StochRSI
 Introduction

Developed by Tushard Chande and Stanley Kroll, StochRSI is an oscillator that measures the level of RSI relative to its range, over a set period of time. The indicator uses RSI as the foundation and applies to it the formula behind Stochastics. The result is an oscillator that fluctuates between 0 and 1.

In their 1994 book, The New Technical Trader, Chande and Kroll explain that RSI sometimes trades between 80 and 20 for extended periods without reaching overbought and oversold levels. Traders looking to enter a stock based on an overbought or oversold reading in RSI might find themselves continuously on the sidelines. To increase the sensitivity and provide a method for identifying overbought and oversold levels in RSI, Chande and Kroll developed StochRSI.

Developed by Welles Wilder, RSI is a momentum oscillator that compares the magnitude of gains to the magnitude of losses over a period of time. Developed by George Lane, Stochastics is a momentum oscillator that compares the closing level to the high/low range over a given period of time.

 Calculation

From the formula above, it can be seen that StochRSI is the Stochastics formula applied to RSI; that is, it's an indicator of RSI. StochRSI measures the value of RSI relative to its high/low range over a set number of periods. When RSI records a new low for the period, StochRSI will be at 0. When RSI records a new high for the period, StochRSI will be at 100. A reading of .20 would mean that the current RSI was 20% above the lowest level of the period, or 80% below the highest level. A reading of .80 would mean that the current RSI was 80% above the lowest level of the period, or 20% below the highest level.

 Signals

• Overbought and Oversold Crossovers: If an uptrend has been identified in the underlying security, then a buy signal would be generated when StochRSI advances from oversold (below .20) to above .20. Conversely, if a downtrend has been identified, then a sell signal would be generated when StochRSI declines from overbought (above .80) to below .80.
• Centerline Crossovers: Some traders look for moves above or below .50 (the centerline) to confirm signals and reduce whipsaws. A move from oversold to above .50 could constitute a buy signal and would remain in place until a decline below .50. Conversely, a move from overbought to below .50 would could act as a sell signal that would remain in place until an advance back above .50.
• Positive and Negative Divergences: A positive divergence followed by a confirming advance above .20 could constitute a buy signal and a negative divergence followed by a decline below .80 could act as a sell signal.
• Failures: Chande and Kroll also note that moves back past the trigger lines would indicate a failed signal. An advance back above .80 would indicate a failed signal and traders would be advised to close positions.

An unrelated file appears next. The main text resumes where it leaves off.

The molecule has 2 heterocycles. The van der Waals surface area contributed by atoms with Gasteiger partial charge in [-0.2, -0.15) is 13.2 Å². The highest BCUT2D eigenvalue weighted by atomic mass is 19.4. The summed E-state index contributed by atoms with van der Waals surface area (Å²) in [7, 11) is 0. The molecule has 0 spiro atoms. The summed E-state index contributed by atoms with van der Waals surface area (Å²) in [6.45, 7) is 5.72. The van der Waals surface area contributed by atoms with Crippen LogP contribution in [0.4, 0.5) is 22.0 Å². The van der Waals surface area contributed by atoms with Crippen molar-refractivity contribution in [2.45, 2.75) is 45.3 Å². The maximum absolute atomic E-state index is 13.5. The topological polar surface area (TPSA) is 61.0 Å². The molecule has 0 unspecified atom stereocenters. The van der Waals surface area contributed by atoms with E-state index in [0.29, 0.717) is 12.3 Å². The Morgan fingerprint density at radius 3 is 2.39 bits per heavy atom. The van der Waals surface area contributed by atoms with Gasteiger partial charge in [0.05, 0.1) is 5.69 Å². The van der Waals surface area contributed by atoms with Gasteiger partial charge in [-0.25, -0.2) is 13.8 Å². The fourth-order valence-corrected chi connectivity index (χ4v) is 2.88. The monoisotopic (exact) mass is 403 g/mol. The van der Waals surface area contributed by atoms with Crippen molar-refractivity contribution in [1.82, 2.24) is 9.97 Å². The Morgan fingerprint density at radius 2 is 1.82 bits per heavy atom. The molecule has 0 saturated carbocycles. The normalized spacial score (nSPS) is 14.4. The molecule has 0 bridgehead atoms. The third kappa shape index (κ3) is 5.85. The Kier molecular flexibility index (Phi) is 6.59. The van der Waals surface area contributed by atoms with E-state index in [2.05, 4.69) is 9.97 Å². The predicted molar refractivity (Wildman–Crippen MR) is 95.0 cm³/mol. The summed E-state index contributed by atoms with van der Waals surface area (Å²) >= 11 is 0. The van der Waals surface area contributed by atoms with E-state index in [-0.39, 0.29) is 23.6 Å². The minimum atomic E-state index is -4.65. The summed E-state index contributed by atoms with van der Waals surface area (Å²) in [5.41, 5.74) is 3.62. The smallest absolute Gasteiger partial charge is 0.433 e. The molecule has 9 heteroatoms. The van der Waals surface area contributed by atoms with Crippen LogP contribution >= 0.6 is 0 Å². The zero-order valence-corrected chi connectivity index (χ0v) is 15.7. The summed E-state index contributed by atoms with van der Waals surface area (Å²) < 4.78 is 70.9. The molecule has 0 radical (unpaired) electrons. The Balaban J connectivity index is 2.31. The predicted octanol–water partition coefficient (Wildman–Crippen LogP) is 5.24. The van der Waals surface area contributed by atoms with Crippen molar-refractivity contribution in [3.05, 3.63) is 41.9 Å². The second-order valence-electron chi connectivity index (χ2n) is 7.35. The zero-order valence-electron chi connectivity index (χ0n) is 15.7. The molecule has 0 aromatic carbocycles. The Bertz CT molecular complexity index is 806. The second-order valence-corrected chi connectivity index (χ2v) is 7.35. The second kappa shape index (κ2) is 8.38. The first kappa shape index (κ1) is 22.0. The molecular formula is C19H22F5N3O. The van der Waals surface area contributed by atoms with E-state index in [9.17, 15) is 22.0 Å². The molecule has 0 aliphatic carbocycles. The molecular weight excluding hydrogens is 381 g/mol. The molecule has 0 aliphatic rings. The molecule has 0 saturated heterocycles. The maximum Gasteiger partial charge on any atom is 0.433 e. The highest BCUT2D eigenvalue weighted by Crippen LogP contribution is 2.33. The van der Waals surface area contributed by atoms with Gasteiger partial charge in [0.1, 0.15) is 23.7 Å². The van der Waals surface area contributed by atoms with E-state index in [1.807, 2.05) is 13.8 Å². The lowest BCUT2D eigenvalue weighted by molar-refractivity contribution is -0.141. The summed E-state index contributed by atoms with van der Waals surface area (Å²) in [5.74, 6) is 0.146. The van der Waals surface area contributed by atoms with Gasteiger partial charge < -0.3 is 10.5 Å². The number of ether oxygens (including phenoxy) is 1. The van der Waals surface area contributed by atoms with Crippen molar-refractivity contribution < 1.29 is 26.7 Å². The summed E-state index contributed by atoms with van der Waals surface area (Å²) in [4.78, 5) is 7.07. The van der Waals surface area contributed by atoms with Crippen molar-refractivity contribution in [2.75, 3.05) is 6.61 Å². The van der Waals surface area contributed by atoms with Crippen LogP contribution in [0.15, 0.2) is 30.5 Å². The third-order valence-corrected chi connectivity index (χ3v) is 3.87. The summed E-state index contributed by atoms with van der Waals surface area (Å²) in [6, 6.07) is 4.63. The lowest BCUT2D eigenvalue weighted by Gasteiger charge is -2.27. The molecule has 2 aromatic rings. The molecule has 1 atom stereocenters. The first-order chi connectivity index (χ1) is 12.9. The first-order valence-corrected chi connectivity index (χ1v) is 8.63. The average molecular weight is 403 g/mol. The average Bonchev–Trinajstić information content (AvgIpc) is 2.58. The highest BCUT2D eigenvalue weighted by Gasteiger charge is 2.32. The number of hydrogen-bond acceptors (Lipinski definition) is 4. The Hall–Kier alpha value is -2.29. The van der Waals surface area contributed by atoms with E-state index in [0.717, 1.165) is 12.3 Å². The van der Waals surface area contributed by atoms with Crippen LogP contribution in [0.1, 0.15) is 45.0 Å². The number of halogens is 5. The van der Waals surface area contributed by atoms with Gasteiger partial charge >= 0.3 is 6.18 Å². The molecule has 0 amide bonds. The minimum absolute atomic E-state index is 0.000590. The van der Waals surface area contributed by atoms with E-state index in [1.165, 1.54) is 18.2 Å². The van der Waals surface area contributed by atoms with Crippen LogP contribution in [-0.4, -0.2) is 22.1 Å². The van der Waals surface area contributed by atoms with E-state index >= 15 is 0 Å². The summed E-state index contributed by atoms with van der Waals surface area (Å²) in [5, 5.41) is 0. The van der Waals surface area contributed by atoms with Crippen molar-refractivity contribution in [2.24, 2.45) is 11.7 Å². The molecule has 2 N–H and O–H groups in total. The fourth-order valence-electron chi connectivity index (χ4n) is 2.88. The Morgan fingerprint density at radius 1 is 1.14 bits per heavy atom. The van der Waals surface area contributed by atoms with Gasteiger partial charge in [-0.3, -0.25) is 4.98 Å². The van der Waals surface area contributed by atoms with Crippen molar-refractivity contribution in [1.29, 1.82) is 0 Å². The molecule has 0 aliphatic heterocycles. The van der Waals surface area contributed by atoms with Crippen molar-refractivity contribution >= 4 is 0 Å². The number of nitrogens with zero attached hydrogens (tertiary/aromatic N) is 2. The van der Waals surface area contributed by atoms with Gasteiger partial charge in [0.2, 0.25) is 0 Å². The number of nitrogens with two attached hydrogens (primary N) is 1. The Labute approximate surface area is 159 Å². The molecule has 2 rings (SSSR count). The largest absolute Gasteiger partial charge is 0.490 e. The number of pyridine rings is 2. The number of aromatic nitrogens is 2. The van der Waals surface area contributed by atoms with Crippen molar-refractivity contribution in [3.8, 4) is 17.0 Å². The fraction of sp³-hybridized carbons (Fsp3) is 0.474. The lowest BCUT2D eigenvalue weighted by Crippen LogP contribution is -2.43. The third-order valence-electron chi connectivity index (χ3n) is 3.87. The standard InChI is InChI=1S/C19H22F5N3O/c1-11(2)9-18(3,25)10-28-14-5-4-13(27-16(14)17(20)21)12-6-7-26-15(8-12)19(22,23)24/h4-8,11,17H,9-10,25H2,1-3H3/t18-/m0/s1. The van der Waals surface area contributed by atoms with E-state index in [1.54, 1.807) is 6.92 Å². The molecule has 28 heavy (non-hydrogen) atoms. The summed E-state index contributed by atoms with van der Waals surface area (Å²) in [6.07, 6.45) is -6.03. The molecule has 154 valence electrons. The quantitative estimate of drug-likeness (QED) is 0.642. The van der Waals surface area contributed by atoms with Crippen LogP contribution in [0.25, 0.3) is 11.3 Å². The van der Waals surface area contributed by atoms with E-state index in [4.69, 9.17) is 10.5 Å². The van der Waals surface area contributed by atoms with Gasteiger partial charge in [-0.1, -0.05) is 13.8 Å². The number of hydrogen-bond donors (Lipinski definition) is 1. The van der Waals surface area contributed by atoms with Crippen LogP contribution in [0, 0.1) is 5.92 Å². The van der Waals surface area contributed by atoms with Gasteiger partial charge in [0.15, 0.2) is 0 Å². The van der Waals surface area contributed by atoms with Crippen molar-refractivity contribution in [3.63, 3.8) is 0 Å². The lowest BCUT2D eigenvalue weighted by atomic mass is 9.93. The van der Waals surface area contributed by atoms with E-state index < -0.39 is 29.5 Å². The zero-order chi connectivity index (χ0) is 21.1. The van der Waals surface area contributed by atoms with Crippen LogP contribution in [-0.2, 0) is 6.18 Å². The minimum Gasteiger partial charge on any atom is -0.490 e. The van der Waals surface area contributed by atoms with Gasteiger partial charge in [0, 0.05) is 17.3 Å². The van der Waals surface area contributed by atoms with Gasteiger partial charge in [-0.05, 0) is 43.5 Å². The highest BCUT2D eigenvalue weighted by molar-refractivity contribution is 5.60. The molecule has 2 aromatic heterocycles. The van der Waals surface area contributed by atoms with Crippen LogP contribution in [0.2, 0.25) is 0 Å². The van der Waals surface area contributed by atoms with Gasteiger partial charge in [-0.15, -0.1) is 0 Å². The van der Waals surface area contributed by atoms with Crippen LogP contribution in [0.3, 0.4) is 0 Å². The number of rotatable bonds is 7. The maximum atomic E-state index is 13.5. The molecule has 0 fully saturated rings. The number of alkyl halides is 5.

• Strong Trend: As with many oscillators, StochRSI can become overbought (or oversold) and remain overbought (or oversold) for an extended period. A move above .80 may imply overbought, but it can also indicate a strong up trend and remain above .80 for a prolonged period. Conversely, a quick move below .20 could indicate the beginning of a strong downtrend. Moves to 1 are considered very strong and moves to 0 very weak.

 Example

In the WCOM example above, the stock peaked in Jun-99 and was in a well-established downtrend. A series of lower lows and lower highs confirmed the primary trend as bearish. According to Chande and Kroll, these conditions would best suit StochRSI for identifying overbought levels from which to short the stock. Each time StochRSI advances above .80, an overbought situation would occur. When the indicator declined from its overbought level back below .80, a sell signal would have been given.

From March to June, the indicator gave 4 sell signals, or one per month. The July sell signal was not recognized because there was a possible change in trend. As long as the series of lower highs and lower lows continued, the downtrend remained intact. A higher low in late June was followed by a higher high in July to call into question the strength and validity of the downtrend. Once the higher high arrived, the signals for StochRSI may have required adjustments to protect against whipsaws.

Trying to buy the stock on advances from oversold levels back above .20 would have proved difficult. There were whipsaws in March and May that would have resulted in some bad trades. This choppy action around .20 could have also led to some premature exits from profitable short positions. When a stock is trending lower, it is sometimes prudent to raise the level in order to close short positions (or to generate buy signals). In this case, a trader could have required StochRSI to move from oversold to above .50 before closing short positions. This would have eliminated the March and May whipsaws.

 StochRSI and SharpCharts2

The StochRSI indicator can be charted as an indicator using the SharpCharts2 tool. The first box specifies the number of periods used in calculation (default is 14), and the other boxes do not affect the chart.

Click here to see a live example of StochRSI.

 Conclusion

It is important to remember that StochRSI is an indicator of an indicator. It is designed to predict extreme readings in RSI before the actual RSI reaches these extremities. As an indicator of an indicator, it is further removed from the actual price of the underlying security. Because it is actually predicting RSI, but being used to predict price changes in the underlying security, it will have greater sensitivity and be prone to false signals, especially if used incorrectly. As with other indicators, StochRSI should be used in conjunction with other indicators and aspects of technical analysis.